Oklahoma Pity: Rena Cherry Brown plays the Westons’ pill-popping matriarch.

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August: Osage County is the perfect summer drama in name only. This is a month for vacation-town summer stock and touring musicals at Wolf Trap. Late summer is not, generally speaking, the time when people want to escape the heat by sitting through a nearly four-hour play about a fatally dysfunctional family. Or is it?

What if you came home from your own vacation ready to kill someone, metaphorically speaking? Maybe your oafish brother-in-law, your nosey aunt, or—God forbid—your own parents. Then you should go see August in August, because it’s important to be reminded that no matter how frustrating your relatives may be, they cannot possibly be as fucked up as the Westons of Osage County.

It took guts for Keegan Theatre, one of Washington’s high-end non-Equity troupes, to take on Tracy Letts’ 2008 Pulitzer and Tony award-winning play. But August: Osage County is so a well-written drama that even a lower-budget production is worth seeing if you missed the play’s two-year Broadway run and the 2009 tour that came through the Kennedy Center. Keegan’s cast is led by Rena Cherry Brown as Violet Weston, the pill-popping matriarch whose passive-aggressive parenting resulted in a continent-wide family diaspora. The inciting incident that recalls two of the three daughters to Oklahoma is the disappearance of Violet’s husband, a much lauded poet who wasn’t so much long-suffering as he was a longtime fan of Jack Daniels.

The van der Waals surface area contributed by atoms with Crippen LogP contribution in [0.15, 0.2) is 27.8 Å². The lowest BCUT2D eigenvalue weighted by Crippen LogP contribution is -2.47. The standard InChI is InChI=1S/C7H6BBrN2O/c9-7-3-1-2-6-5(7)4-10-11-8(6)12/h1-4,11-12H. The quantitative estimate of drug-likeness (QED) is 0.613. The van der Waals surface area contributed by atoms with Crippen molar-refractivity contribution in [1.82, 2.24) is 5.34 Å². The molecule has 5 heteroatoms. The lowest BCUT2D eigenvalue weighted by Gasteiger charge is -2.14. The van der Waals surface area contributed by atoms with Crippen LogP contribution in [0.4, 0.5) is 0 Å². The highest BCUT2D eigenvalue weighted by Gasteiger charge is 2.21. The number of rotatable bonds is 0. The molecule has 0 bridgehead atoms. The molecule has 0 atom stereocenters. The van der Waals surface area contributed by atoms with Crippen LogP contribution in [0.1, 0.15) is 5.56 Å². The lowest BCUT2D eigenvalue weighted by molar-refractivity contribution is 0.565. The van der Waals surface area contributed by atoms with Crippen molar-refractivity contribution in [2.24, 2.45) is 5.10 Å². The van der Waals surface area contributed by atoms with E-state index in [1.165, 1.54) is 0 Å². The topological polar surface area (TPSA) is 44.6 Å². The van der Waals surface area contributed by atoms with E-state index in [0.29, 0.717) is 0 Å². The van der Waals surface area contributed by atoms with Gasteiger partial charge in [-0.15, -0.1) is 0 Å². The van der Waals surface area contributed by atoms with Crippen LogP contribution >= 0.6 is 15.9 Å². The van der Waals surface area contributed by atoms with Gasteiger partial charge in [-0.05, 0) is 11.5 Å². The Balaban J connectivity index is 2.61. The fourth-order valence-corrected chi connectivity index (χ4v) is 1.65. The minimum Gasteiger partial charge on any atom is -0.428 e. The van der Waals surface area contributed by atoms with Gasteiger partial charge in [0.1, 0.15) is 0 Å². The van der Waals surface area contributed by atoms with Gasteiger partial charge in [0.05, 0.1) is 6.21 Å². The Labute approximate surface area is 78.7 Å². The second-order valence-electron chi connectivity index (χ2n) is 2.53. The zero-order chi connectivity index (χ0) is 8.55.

Scenic designer Stefan Gibson has done a nice job converting Keegan’s cozily decrepit theater into a cozily decrepit Oklahoma farmhouse. Back home comes oldest daughter Barbara (Susan Marie Rhea), a midlevel academic, and Karen, the youngest daughter, a Florida sun- and husband-seeker. The best performer in the trio is Belen Pifel, who is a bit young for the role but otherwise convincing as middle daughter Ivy, a daddy’s girl who teaches at a local college.

It gives too much away to say anything more than this: Each of these sisters is having relationship problems, and the one whose husband is banging a college coed has it easy. Letts paces his revelations carefully: You laugh, another crisis is revealed, you cringe. Repeat again and again until there are only two characters left in the house and one of them is sobbing.

Dialogue delivery is crucial, and director Mark A. Rhea could work with his cast a bit on repartee. The role of Barbara is especially nuanced, but as the play wears on, the vehement disgust Susan Rhea conveys toward her character’s mother—and toward everyone else on stage—becomes a bit much to bear. Brown is wonderfully funny as Violet. Perhaps too much so. If her crazy cackle were a bit more ghoulish, Ivy would seem to be stating the obvious, rather than providing background information, when she tells her prodigal sisters their mother is abusive.

A cast of Keegan regulars fills out the farmhouse with clueless cousins, philandering fiancés, and beer-belching uncles. Perhaps one of the above relatives put a damper on your week at the family beach house. Too bad. But just try spending one evening with the Weston family. You’ll be glad you did.